13. 13. Prithwis Mukerjee 13 Impact of HOME attribute In sets S1 and S2 , the attribute HOME was the same But in set S the attribute HOME is not the same and so is of some significance What is the significance of the HOME attribute ? By adding the HOME attribute we have increased the information content  FROM : 1.52  TO : 1.57 So HOME attribute adds 0.05 to the overall information content  Or HOME attribute reduces uncertainty by 0.05
  14. 14. Prithwis Mukerjee 14 Let us go back to the original set S .. Probability of each outcome ( or class )  P(A) = 3/10 , P(B) = 3/10 , P(C) = 4/10 Total Information Content of Set S  -(3/10) log2 (3/10) – (3/10) log2 (3/10) – (4/10) log2 (4/10) = 1.57 ID Home Married Gender Employed Credit Class 1 Yes Yes Male Yes A B 2 No No Female Yes A A 3 Yes Yes Female Yes B C 4 Yes No Male No B B 5 No Yes Female Yes B C 6 No No Female Yes B A 7 No No Male No B B 8 Yes No Female Yes A A 9 No Yes Female Yes A C 10 Yes Yes Female Yes A C
  15. 15. Prithwis Mukerjee 15 This time we split on GENDER I1 : Information in set S1  -(3/7)log2 (3/7) – (4/7) log2 (4/7) = 0.985 I2 : Information in set S2  = 0 Total Information in S1 and S2  (7/10) I1 + (3/10)I2 = 7/10 x 0.985 + 3/10 x 0 = 0.69 ID Home Married Gender Employed Credit Class 2 No No Female Yes A A 3 Yes Yes Female Yes B C 5 No Yes Female Yes B C 6 No No Female Yes B A 8 Yes No Female Yes A A 9 No Yes Female Yes A C 10 Yes Yes Female Yes A C ID Home Married Gender Employed Credit Class 1 Yes Yes Male Yes A B 4 Yes No Male No B B 7 No No Male No B B P1 (A) = 3/7 P1 (B) = 0/7 P1 (C) = 4/7 P2 (A) = 0/3 P2 (B) = 3/3 P2 (C) = 0/3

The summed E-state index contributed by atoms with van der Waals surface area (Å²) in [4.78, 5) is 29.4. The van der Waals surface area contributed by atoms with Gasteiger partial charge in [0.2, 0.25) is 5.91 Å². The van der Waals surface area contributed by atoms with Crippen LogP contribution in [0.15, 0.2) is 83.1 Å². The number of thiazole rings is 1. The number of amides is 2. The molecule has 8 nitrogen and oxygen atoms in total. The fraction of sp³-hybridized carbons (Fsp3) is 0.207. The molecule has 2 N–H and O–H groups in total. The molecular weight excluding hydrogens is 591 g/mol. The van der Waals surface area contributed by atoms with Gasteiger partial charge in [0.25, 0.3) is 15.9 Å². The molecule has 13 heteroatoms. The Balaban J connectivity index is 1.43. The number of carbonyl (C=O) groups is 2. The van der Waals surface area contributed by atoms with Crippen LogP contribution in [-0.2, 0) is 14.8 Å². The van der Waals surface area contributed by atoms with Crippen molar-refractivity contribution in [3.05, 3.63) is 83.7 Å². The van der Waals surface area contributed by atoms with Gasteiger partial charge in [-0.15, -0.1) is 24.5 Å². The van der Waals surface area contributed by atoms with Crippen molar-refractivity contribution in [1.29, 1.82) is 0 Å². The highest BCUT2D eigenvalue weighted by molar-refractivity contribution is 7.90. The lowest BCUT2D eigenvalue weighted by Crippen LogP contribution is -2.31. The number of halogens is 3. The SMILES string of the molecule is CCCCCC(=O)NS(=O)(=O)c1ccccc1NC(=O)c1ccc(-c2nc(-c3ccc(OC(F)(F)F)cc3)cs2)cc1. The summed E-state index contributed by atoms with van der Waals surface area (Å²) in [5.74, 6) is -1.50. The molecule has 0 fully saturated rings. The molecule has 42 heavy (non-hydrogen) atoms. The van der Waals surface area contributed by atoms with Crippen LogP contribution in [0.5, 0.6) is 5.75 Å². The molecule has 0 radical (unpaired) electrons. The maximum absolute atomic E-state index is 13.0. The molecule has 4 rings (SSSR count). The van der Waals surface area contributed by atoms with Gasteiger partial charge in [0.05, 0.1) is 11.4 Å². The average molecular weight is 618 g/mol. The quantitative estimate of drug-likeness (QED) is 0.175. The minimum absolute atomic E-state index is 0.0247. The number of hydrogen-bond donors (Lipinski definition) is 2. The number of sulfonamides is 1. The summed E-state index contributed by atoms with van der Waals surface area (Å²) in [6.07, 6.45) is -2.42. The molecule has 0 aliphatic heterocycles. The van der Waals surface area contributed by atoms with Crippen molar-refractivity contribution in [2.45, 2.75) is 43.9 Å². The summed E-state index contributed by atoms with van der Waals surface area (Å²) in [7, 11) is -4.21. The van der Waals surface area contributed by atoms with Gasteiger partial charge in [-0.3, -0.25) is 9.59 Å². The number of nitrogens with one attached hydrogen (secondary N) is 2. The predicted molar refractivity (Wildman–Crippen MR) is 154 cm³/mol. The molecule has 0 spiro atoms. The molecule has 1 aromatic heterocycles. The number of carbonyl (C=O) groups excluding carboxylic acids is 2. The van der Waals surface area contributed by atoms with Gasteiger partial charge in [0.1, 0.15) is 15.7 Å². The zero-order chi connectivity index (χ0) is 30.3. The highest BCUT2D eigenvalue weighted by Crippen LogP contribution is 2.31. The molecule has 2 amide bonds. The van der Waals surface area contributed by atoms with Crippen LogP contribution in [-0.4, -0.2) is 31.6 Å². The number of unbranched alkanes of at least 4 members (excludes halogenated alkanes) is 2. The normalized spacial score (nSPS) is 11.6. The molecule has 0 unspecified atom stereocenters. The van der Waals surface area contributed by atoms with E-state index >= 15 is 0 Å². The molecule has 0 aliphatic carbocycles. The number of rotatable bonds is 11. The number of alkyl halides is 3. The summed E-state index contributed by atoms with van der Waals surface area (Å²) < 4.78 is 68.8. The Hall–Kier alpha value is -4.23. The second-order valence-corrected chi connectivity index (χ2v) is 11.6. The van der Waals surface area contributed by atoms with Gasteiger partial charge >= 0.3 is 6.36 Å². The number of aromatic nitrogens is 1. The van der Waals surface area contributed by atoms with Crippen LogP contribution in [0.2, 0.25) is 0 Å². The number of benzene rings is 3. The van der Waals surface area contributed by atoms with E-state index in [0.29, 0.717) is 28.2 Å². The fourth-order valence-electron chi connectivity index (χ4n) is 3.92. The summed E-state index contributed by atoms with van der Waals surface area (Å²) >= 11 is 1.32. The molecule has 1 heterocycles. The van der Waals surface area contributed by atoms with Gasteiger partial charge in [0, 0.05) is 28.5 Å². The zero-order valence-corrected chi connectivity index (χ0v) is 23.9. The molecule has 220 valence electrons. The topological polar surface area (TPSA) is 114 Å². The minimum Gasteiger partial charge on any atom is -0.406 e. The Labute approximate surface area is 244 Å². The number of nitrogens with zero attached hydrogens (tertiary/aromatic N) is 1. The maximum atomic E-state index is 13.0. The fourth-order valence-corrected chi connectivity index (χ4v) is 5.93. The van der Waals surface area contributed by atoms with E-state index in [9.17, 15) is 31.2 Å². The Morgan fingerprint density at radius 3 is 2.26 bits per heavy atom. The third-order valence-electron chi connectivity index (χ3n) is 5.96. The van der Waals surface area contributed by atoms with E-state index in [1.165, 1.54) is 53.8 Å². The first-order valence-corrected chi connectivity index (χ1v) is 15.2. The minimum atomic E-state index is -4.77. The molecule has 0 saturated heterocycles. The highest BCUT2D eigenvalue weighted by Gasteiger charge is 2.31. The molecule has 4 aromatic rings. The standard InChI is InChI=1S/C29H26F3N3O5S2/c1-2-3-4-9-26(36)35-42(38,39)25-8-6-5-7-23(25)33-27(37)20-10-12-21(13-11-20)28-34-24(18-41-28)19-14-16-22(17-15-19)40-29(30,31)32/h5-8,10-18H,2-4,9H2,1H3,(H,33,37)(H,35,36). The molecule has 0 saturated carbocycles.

16. 16. Prithwis Mukerjee 16 Impact of GENDER attribute In sets S1 and S2 , the attribute GENDER was the same But in set S the attribute GENDER is not the same and so is of some significance What is the significance of the GENDER attribute ? By adding the GENDER attribute we have increased the information content  FROM : 0.69  TO : 1.57 So GENDER attribute adds 0.88 to the overall information content  Or GENDER attribute reduces uncertainty by 0.88
  17. 17. Prithwis Mukerjee 17 If we were to do this for all attributes ... We would observe that GENDER is the best candidate for the split Attribute Home 1.57 1.52 0.05 Married 1.57 0.85 0.72 Gender 1.57 0.69 0.88 Employed 1.57 1.12 0.45 Credit 1.57 1.52 0.05 Information before Split Information after Split Information Gain